6 Beloved Sci-Fi Movies We Hope Earth To Echo Takes After
Just in time for the extraterrestrial friendly Fourth of July weekend, Earth To Echo lands in a theater near you on July 2nd. If you've seen the trailer, then you've realized one of two things. The first is that this is definitely a kids flick for the current generation. The second is that it's a kids flick that also looks like it's going to borrow heavily from a certain kids flick from the 1980's. We won't spoil the surprise and tell you which film that is, especially because the trailer pretty much does the job it's supposed to do and telegraphs its influences in its sleeve. This got us to thinking: what do we really want Earth To Echo to borrow from our childhood memories, only to get polished up and re-offered to the children of today? Where are the bike chase moments, or those moments where we make contact with an alien civilization – only to find out they're total goofballs and put way too much stock in video games?
In celebration of Echo's arrival on earth, we'd like to present a list of six films we hope Earth To Echo lovingly uses as influences towards its story and it's approach to film-making. In one case, we've even named a more recent film that feels like it belongs in the 80's, and still stands as a good example of a modern film acting as a proper mimicry of those classic films that held our gaze and our imagination captive way back when. We can't promise that Earth To Echo will follow our suggestions, or even follow them correctly. What we can promise is that at least one or two of these gems will strike a chord with you, and probably even make you look more forward to seeing the film.
E.T.: The Extra-Terrestrial
Plot: A Californian family is in for the adventure of a lifetime as an alien who was separated and left behind by his landing party decides to make contact. He's a stranger to our customs, he doesn't quite understand how beer and classic movies don't mix with telepathic powers, and he does this neat trick with dead houseplants and/or people! Yes, he's the lovable product placement pitchman Resse's Pieces was always looking for: E.T.: The Extra-Terrestrial. While E.T. doesn't quite have a handle on the social skills of the common earthling, he does have a bottomless sense of wonder and entertainment. He also has a heart as big and strong as any spacecraft that could get him home, and he'll need it if he ever thinks he'll get there. You know the music, you know the last scene, and if you're not tearing up when you hear the soundtrack's huge finale, you're obviously not paying enough attention.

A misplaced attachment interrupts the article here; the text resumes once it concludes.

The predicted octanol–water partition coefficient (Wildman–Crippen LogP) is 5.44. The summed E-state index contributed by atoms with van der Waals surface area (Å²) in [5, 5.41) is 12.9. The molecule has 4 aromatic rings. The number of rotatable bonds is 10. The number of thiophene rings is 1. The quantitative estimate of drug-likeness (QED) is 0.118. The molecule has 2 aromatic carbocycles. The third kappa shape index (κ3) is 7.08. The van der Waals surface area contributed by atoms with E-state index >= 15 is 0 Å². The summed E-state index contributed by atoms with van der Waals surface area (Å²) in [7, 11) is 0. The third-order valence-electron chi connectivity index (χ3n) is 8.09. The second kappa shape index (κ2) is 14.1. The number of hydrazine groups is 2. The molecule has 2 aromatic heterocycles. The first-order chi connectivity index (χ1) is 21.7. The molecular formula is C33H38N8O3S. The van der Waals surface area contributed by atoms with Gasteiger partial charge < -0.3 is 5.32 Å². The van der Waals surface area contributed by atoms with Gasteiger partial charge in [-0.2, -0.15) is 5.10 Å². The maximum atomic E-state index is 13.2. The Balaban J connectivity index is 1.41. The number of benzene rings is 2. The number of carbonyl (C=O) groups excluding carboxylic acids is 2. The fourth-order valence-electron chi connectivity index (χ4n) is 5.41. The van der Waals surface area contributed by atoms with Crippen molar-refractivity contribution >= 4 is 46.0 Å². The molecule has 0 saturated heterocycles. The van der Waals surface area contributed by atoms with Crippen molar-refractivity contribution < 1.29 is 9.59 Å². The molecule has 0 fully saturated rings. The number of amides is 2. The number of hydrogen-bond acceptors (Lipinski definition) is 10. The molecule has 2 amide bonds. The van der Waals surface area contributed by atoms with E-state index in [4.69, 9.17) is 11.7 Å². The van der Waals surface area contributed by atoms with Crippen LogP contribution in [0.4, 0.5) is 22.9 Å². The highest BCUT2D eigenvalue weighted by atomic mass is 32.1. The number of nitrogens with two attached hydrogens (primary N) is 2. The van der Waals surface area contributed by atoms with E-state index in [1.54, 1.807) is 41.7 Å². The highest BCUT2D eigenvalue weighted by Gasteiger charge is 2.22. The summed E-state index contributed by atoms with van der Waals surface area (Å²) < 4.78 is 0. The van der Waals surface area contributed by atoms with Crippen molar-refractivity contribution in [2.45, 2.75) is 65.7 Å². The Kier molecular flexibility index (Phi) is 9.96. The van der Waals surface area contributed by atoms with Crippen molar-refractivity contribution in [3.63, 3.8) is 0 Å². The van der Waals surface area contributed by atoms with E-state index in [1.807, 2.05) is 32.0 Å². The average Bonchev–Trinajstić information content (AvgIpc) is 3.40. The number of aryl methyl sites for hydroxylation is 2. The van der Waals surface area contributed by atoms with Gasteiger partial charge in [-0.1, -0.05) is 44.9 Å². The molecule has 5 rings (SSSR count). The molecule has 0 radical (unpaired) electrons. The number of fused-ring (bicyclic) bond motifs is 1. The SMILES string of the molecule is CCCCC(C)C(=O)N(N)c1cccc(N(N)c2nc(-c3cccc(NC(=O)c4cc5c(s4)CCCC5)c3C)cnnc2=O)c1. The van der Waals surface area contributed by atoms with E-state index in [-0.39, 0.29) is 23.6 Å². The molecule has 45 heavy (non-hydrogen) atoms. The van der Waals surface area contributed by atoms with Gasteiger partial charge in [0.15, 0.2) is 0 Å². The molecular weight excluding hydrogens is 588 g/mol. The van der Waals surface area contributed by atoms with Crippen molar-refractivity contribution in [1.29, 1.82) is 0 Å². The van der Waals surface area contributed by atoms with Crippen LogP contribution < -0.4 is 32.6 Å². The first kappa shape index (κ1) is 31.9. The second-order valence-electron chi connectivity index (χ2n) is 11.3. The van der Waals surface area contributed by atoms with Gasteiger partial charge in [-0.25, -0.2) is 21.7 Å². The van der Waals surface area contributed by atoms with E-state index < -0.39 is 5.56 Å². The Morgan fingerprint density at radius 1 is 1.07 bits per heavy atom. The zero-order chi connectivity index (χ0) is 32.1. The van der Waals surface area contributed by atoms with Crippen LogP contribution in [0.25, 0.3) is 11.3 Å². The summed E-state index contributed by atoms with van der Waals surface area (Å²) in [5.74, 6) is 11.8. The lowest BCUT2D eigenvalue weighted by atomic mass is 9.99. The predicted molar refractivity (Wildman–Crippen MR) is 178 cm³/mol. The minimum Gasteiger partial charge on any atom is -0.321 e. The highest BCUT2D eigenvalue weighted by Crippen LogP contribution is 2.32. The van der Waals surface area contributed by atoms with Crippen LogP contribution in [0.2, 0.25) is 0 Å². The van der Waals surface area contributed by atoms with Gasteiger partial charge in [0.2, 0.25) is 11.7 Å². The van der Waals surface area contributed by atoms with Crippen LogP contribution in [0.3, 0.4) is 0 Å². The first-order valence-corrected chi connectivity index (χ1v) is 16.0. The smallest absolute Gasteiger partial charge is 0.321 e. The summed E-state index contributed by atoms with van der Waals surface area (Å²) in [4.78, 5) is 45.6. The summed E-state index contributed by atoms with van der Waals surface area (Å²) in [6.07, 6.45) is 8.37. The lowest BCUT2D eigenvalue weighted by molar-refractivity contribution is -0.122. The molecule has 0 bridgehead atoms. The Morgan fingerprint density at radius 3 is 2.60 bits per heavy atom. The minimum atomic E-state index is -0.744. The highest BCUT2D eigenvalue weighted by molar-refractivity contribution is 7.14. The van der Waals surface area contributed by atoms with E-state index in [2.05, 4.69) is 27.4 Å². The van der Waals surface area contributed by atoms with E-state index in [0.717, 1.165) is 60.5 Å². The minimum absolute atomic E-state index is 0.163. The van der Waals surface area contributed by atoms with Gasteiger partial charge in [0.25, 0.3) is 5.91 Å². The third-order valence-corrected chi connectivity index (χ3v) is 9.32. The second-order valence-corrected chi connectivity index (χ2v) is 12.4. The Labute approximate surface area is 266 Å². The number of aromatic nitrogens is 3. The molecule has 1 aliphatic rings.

What We Hope Carries Over: E.T: The Extra-Terrestrial is the base code for this sub-genre of films, so there's a lot we could want to cross over from this film to Earth To Echo. Steven Spielberg and writer Melissa Matheson had such a finger on the pulse of the kids in that era that the product placement doesn't feel like pandering to the companies it benefits. Instead, it makes the film feel like it belongs to that era of film and product consumers, simply because it knows what they enjoy and knows what brands they identified with. In addition to the actual alien's messianic/lovable disposition, we're really hoping that Earth To Echo remembers that the film doesn't exist to sell products, it exists to sell children memories that will last into adulthood... that just happen to contain those specific products. After all, we don't remember Reese's Pieces being E.T.'s favorite snack because they were so inescapably pushed in the film, we remember them because E.T. really loved the damned things in the first place!
Plot: Ben (Ethan Hawke) has a dream. A dream that he's flying over an electronic circuit that he doesn't know the purpose of. Wolfgang (River Phoenix) is a genius who understand just what that electronic circuit can do: it can send the two friends into space without having to worry about an oxygen supply! After picking the proper vehicle (a discarded Tilt-A-Whirl car), a new friend (Darren, played by Jason Presson), and a lot of 80s kid know-how, these three friends launch themselves out of atmosphere and into a whole new world of possibilities. Naturally, they come across an alien ship that seems rather ominous – only to find out that the aliens who populate the ship are not only extremely goofy, they're also hooked on Earth's popular culture. Explorers tells the story of three boys who start out getting into mischief, end up making an important scientific discovery, and ultimately find themselves hanging out with aliens that have memorized quite a bit of our re-runs.
What We Hope Carries Over: The spirit of scientific curiosity and making new friends! Unlike other films of its ilk where kids either stumble upon the technology or aliens present in Explorers, they go out in search of such things. Ben dreams up the technology, Wolfgang builds the circuit that makes oxygenated space travel possible, and Darren becomes the third amigo they never knew they needed. Also, as an added bonus, the aliens of Explorers aren't too serious and nor are they looking to eat, conquer, or destroy our species. Instead, they're just looking to show off that they're fans of the same stuff we are – or at least, we were when they were first aired. Earth To Echo looks like it's got a nice head start on these aspects already, as the children in the trailer are very media savvy, as well as tech savvy. Also, who better than a group of plucky, curious kids to go and track a random signal out in the desert? This is the stuff imaginations thrive on when kids are out playing, and it's something that everyone can agree children need more of these days.
*batteries not included
Plot: Frank and Faye Riley (Hume Cronin and Jessica Tandy) are visited by a race of alien robots dubbed "The Fix-Its", just as the building they live and operate their cafe in is about to be demolished. With the help of this alien race, their lives and the lives of those who they call friends are made much brighter. *batteries not included focuses solely on adult characters, with the only child to be spoken for residing in Elizabeth Pena's stomach for the film's duration. That doesn't stop the whimsy though as the Rileys and their friends fight to save their home, and their new found intergalactic friends.